My favourite Startup Demo was undoubtedly Jordanian online bookstore Jamalon, which is building a viable regional book publishing, delivery and fulfillment business that is mindful not only of the challenges of 'e' for publishers, but actually represents a viable and well-conceived solution to this and also to the issue of fostering content creation and a stronger reading habit in the region. This one, I felt, could be important. Some old pals took to the stage, too - the ishopaholic team were there, sharing the app that had seemed so engaging when we played around with it on the Dubai Today show a few weeks back.
I moderated two sessions after lunch, one on mobile and one on group buying. I had a lot of fun myself and so far there have been no written complaints or lawsuits, so let's assume they went well enough. The panelists, like the speakers we had heard in the morning session, were people with authority, background and something to contribute - a real treat in these days of commercially-led conferences filled with sales pitches and corporate rhetoric trotted out by sales execs trying to sound like they would know an innovation if it smacked them on the back of the head. No, these speakers were quality - although if TechCrunch's Mike Butcher had told us how very busy and important he was once more, I was ready to storm the stage.
I was running out of time, fast, however. That morning, I'd got a call from a distraught Sarah - the new waterproofing on our villa roof had been done so well that even the drain had been waterproofed. Nothing like men taking pride in their work, is there? She'd noticed this when next door's water tank overflowed and dropped some 200 gallons of water directly into our house. Clothes in storage, furnishings and all were soaked, much of the house's contents had to be moved to safety and Sarah was joined by life-saving pal Derek in witnessing water pouring down the walls of the back bedrooms, guest bathroom, kitchen and study. I felt the only thing a chap could do from Beirut was fly back early to join the happy clean-up operation and so I missed day two of ArabNet.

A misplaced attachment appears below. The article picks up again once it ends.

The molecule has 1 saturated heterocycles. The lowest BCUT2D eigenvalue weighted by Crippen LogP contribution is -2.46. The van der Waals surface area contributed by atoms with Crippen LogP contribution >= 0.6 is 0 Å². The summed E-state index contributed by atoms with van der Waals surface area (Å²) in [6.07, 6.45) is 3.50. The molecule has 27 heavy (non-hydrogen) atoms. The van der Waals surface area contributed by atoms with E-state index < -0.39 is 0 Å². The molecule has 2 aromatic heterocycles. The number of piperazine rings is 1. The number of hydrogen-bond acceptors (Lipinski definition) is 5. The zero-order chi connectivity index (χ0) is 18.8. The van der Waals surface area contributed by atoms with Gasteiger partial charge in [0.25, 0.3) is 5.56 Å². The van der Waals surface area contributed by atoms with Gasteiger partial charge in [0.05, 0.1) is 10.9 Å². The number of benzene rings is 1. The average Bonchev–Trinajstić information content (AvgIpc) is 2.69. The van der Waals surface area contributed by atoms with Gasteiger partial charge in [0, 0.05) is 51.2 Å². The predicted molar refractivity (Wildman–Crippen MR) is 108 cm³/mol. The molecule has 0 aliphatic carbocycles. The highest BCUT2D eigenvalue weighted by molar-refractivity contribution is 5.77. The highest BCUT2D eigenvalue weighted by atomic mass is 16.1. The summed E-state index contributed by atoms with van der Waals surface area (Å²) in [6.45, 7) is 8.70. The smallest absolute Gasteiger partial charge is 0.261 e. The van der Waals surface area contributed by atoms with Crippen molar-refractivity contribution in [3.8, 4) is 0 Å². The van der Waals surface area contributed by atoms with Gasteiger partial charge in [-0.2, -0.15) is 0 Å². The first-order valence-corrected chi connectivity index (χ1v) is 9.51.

However, I didn't miss the dinner/party which was fun (although I did find chatting to pals and contacts to a background of full-on rappers was 'interesting') and inevitably led to our favourite hang-out in Gemmayze, Beirut's Temple Bar. It was fun. Messy, but fun.
The long and the short of it is that ArabNet was once again brilliantly organised, with a few minor hiccups creeping in because of the vastly ambitious scope of this year's event, and is a must for anybody - and any company - interested in the Middle East's fast-growing digital economy. A caveat - Spot On was involved in supporting ArabNet's PR efforts, so I could be accused of bias in these views.
There's a very real sense that innovation-driven businesses are starting all over the region, at least partly influenced by the new sense of responsibility and opportunity being felt in the light of the events taking place all around us today.
That new sense of aspiration and ambition were in the air at ArabNet and it's a heady scent...